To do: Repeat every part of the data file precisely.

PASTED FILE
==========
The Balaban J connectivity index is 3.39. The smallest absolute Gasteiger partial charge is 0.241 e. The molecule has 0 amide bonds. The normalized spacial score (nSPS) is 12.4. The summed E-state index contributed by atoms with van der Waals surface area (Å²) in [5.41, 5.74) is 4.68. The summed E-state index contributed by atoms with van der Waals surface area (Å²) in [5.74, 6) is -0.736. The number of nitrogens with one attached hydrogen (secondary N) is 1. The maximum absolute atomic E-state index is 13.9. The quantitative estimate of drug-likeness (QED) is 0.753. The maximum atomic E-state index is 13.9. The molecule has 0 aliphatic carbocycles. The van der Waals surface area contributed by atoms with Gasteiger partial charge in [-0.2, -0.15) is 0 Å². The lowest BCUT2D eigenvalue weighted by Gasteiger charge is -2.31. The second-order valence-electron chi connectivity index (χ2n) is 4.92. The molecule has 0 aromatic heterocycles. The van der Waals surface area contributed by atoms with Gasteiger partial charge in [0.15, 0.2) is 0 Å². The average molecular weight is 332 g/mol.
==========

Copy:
The Balaban J connectivity index is 3.39. The smallest absolute Gasteiger partial charge is 0.241 e. The molecule has 0 amide bonds. The normalized spacial score (nSPS) is 12.4. The summed E-state index contributed by atoms with van der Waals surface area (Å²) in [5.41, 5.74) is 4.68. The summed E-state index contributed by atoms with van der Waals surface area (Å²) in [5.74, 6) is -0.736. The number of nitrogens with one attached hydrogen (secondary N) is 1. The maximum absolute atomic E-state index is 13.9. The quantitative estimate of drug-likeness (QED) is 0.753. The maximum atomic E-state index is 13.9. The molecule has 0 aliphatic carbocycles. The van der Waals surface area contributed by atoms with Gasteiger partial charge in [-0.2, -0.15) is 0 Å². The lowest BCUT2D eigenvalue weighted by Gasteiger charge is -2.31. The second-order valence-electron chi connectivity index (χ2n) is 4.92. The molecule has 0 aromatic heterocycles. The van der Waals surface area contributed by atoms with Gasteiger partial charge in [0.15, 0.2) is 0 Å². The average molecular weight is 332 g/mol.